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I don't think closing Gitmo is the solution. I believe remanding non-critical detainees back to their home country is.

I served in Al-Anbar, Iraq, with the MNF and will return to Iraq within the year. I sense that most of the prisoners in Gitmo are of little value. I've taken prisoners in Iraq that clearly had forged documents, IED materials in their homes or had links to insurgents. I've raided homes where one guy says his name is Ali yet everyone else has a difference name for this guy and denies that he's a family member. We handed all of them over to Iraqi authorities whose policy was to hold all prisoners for a maximum of 6 months. 8-9 months later they're back in business.

If we're not holding confirmed Iraqi insurgents for extended periods, why hold detainees in Gitmo indefinitely? Gitmo has become a lightning-rod for global public opinion; its in our best interest to mitigate this. Non-critical prisoners should be remanded to Iraq and Afghanistan for extended incarceration.

However, prisoners who may still retain intelligence value or pose a threat should be kept as long as necessary at Gitmo. As long as the international public sees that the US has a system of identifying guilt and innocence at Gitmo, the issue will begin to fade.

There's no shortage of insurgents willing to fight us. 70-100 more won't make much of a difference.



posted on Feb, 20 2006 @ 05:28 PM
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Originally posted by Uni_Brow
I dont think that we are just picking up regular Joes in Iraq and Afghanistan and shipping them off to gitmo. Isnt there some screening process that they would have to go through before geing sent out of country? Its way to expensive to just pick up random people, fly them accross the world, and feed them for years ' if they havent done anything. I'd be willing to bet that there are no "innocent" people at gitmo.


How much you wanna bet?

I'd be happy to take your money.


12 year old released from Guantanamo

Khuja Angoor, Afghanistan -- A single day forever changed the life of 12-year-old Asadullah Rahman.

Struggling to remember the exact date he was captured by American soldiers, or when he was flown to Guantanamo Bay in Cuba, where the United States holds "enemy combatants" without charges, he presses his fingers to his temples to conjure memories that have grown fuzzy after months in detention.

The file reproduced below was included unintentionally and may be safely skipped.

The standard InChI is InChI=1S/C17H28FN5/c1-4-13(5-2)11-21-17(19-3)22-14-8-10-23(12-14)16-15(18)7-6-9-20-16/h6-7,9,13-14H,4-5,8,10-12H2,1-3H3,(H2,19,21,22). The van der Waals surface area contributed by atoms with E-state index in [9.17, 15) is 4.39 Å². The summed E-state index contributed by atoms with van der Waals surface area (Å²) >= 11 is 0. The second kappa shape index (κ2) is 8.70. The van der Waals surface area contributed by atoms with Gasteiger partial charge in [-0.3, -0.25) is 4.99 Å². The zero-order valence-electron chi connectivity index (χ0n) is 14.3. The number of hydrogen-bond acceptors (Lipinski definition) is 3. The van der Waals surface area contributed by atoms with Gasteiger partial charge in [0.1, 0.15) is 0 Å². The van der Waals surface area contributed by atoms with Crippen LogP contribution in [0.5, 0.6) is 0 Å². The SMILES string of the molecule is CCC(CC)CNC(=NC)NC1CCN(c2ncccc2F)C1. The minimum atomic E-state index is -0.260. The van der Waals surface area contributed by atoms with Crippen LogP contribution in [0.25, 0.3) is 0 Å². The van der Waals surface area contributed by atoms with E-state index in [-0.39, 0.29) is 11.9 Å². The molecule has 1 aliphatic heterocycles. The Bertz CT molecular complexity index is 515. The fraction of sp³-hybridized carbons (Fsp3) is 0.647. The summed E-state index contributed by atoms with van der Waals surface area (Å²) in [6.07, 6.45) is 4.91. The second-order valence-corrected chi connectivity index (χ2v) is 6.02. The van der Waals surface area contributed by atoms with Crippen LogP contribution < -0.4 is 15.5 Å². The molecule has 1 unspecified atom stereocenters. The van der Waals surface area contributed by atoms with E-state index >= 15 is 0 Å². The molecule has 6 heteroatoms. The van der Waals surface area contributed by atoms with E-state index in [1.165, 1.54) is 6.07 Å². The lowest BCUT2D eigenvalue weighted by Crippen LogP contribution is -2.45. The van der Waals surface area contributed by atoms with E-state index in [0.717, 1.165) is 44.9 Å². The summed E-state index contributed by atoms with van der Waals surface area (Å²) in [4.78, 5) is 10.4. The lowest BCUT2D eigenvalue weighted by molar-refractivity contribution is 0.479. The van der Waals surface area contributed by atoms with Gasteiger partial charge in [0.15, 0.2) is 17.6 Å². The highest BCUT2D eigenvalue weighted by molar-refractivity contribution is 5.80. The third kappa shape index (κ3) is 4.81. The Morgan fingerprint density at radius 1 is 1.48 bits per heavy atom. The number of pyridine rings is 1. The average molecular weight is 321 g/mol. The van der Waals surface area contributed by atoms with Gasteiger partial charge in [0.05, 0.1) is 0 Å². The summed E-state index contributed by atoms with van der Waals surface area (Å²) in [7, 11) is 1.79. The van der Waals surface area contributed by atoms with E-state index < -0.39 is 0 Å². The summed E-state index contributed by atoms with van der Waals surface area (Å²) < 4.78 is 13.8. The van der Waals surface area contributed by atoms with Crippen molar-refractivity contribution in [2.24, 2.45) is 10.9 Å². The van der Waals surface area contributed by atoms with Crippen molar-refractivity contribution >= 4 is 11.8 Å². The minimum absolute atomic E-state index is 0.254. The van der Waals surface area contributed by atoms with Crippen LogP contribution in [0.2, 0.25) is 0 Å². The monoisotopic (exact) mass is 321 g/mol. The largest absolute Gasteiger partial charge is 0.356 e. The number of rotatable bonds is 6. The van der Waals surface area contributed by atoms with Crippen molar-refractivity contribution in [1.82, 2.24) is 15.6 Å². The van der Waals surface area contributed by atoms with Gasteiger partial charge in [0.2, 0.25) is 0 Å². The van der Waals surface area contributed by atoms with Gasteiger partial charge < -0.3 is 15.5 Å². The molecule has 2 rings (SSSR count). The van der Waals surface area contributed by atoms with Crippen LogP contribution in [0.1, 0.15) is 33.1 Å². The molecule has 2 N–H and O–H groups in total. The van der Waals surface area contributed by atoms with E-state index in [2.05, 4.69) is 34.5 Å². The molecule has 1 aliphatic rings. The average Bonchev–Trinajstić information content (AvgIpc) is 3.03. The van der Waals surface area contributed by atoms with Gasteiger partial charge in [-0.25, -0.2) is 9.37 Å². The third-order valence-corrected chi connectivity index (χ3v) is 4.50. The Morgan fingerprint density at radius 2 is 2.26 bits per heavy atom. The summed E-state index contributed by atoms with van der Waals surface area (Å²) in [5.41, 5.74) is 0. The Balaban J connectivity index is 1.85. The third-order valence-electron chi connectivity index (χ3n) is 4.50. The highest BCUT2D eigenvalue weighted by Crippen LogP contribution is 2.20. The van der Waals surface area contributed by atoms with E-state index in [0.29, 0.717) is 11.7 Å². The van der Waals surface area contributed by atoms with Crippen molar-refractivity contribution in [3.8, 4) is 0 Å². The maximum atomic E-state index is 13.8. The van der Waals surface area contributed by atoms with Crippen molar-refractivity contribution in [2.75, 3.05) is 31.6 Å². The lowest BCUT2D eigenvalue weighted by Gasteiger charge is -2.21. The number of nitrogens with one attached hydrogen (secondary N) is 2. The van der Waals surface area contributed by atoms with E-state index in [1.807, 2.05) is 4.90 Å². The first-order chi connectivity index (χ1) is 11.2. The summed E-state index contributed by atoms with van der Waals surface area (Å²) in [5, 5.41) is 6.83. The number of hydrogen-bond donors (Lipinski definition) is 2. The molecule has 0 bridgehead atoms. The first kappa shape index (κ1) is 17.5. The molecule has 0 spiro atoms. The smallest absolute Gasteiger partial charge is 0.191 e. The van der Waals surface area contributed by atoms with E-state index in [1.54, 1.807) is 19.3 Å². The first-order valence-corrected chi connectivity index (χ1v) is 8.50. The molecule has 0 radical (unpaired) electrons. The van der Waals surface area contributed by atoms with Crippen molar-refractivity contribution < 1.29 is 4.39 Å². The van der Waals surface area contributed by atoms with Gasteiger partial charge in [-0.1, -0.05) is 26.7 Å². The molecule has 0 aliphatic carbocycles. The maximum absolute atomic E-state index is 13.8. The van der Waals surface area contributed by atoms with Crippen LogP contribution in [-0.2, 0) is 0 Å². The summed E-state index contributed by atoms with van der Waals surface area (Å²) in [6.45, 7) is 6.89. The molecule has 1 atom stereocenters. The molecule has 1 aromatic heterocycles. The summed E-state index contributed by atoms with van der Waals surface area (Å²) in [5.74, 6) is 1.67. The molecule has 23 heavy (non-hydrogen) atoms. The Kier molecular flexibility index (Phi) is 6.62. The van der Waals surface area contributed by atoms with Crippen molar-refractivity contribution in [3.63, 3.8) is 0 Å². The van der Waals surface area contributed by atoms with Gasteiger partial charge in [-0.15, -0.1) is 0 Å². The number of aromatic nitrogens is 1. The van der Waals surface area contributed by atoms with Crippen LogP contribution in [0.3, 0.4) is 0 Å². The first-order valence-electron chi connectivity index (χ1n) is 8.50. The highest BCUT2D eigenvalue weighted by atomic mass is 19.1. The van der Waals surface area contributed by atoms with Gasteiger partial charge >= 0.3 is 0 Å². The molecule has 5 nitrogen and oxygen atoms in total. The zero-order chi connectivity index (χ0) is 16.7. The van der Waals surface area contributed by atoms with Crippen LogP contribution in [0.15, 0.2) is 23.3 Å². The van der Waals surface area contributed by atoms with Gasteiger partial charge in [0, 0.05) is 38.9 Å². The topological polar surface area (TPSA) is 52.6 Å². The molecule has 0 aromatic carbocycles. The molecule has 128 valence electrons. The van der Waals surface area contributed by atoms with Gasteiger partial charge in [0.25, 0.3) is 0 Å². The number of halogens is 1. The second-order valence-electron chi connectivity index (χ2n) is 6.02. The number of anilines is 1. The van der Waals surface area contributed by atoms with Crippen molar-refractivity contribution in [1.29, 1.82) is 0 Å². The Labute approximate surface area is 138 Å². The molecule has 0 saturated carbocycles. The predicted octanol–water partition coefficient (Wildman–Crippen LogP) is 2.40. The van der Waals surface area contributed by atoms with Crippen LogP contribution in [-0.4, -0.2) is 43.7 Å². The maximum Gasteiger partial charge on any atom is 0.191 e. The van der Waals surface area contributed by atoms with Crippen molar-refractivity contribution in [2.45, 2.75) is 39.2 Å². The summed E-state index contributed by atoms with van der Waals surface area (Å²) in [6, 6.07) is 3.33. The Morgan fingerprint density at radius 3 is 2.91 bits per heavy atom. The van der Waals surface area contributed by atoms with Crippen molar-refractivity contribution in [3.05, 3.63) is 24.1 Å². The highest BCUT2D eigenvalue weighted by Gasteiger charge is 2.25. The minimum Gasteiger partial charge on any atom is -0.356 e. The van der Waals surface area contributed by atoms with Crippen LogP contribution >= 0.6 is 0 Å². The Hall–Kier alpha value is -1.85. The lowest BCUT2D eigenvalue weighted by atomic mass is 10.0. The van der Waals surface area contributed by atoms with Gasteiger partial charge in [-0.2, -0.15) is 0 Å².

He was just 10 years old when American soldiers stormed the compound of the local Afghan commander who was holding him captive, he says. They grabbed his gun. There were handcuffs and blindfolds. Since then, he has seen the inside of three separate interrogation rooms.

On Jan. 29, after being released with two other young detainees, he returned to this village in eastern Afghanistan, a three-hour drive along dirt roads from Kabul. He was free but burdened with the uncomfortable distinction of being the youngest person ever jailed in America's war on terror.

"They should have arrested al Qaeda, not me," he said in the first interview since his release. "I was just innocent."

Continued....


Several others have been released, and the ten year old Enemy Combatant held without charge for a year and a half is the iceing on the cake.



posted on Feb, 20 2006 @ 05:47 PM
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Originally posted by Seekerof
The United Nations is who?
As such, Kofi Annan is who?
They can enforce such an effort how?

That is probably Exactly the Same thing that Saddam Hussein was speaking when under UN Sanctions.

The United Nations is who?

Which means, that the current US Goverment is on the Same Level as Saddam, the Evildoer was - for Denying the United Nations.

And he probably chose thse exact words as You did,

The United Nations is who?

It's Funny isn't it!

And when you look at the Situation in Iran, and listen to HARDLINE president not allowing the UN Inspectors in his Nuclear Research Fascilities;

But then you have the US Goverment, not Allowing UN Inspectors inside their Military Detention Fascilities.

And both of them have many more Secret ones scattered - some at home, other in all possible foreign countries around the World.

And I guess he is also saying those words You used mister Seekerof:

The United Nations is who?

As such, Kofi Annan is who?